To enforce a claim for misappropriation of a trade secret, the plaintiff must prove that the information was secret and valuable. Plaintiffs in New Jersey can rely on either the common law or the New Jersey Trade Secrets Act.
Secrets that have been publicly disclosed lose their their protection as trade secrets. Thus, the failure to secure a non-disclosure agreement with vendors or potential vendors could make it impossible to protect sensitive information in the future.
Once a trade secret has been publicly disclosed, even restrictive covenants and non-disclosure agreements executed by employees may lose their effectiveness as a means of protecting sensitive information.
One of the first obstacles that a company will encounter when trying to enforce its rights to protect confidential or proprietary information is whether the information is a trade secret. This is a threshold issue that is determined by the conduct of the party claiming the secret, sometimes as much by the sensitivity of the information.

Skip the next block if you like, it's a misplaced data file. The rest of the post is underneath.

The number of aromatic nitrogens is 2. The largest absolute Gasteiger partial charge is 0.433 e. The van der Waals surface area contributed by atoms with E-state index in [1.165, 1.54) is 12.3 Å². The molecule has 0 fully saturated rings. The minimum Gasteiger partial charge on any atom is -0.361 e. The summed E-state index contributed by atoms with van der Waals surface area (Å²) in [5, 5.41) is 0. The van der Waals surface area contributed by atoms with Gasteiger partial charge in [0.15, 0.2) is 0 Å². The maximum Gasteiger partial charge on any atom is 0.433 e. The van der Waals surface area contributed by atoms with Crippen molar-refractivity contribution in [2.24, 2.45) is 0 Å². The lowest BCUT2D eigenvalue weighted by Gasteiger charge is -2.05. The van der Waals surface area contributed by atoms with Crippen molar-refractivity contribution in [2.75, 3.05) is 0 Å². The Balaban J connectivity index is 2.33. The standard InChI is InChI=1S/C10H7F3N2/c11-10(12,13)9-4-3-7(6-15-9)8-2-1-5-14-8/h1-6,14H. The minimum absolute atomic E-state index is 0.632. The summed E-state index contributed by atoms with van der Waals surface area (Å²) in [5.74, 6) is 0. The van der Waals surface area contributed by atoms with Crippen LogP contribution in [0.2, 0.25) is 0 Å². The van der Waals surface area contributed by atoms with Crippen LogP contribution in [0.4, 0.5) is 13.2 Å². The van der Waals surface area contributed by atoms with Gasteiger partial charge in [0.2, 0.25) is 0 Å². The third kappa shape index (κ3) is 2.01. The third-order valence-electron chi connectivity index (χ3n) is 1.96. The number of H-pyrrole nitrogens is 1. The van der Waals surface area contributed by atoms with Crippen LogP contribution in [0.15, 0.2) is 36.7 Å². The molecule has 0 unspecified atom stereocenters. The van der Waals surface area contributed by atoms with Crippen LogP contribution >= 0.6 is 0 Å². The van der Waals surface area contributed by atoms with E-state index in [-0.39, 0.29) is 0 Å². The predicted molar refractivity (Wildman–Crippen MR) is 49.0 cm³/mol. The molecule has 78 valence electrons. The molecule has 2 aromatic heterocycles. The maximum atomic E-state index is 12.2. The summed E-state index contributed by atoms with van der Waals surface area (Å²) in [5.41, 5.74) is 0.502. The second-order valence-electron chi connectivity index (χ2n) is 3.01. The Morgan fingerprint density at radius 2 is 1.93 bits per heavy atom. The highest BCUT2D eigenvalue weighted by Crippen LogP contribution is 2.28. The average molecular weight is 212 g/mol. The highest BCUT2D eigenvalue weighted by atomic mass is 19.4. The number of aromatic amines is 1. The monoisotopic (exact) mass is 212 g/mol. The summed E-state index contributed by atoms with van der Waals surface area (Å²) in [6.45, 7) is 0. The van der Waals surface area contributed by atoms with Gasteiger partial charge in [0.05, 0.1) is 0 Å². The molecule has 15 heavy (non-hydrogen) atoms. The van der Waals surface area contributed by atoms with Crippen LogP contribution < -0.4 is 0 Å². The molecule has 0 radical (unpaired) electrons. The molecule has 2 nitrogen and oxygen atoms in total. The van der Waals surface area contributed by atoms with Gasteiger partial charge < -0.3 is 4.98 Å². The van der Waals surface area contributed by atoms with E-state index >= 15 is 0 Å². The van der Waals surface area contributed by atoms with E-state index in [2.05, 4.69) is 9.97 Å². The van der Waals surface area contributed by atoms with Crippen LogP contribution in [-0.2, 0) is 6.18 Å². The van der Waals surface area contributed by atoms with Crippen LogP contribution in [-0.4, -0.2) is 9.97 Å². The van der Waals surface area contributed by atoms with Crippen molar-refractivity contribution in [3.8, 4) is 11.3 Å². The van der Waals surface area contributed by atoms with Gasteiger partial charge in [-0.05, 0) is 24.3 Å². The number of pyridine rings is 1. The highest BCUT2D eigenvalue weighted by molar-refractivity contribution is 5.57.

If the information is in the public domain, or if the owner the information has not taken steps to protect the information from disclosure, under New Jersey law there is no trade secret to protect. That was the result in this case from New Jersey’s Superior Court.
Court Dismisses Trade Secret Misappropriation Claim
In a lawsuit brought against a New Jersey beauty supplier, a trial judge of the Superior Court dismissed claims asserting that a competitor had misappropriated its trade secrets and that its former employees were in breach of the confidentiality and non-solicitation provisions of restrictive covenants that they had executed.
The case, Ebin New York, Inc. v. Beauty Plus Trading Co., Inc., involved the formula for an adhesive hair spray that the plaintiff claimed was a trade secret. The plaintiff sued its manufacturer and Beauty Plus, along with individual defendants that the plaintiff alleged were bound by the agreements they had made as employees.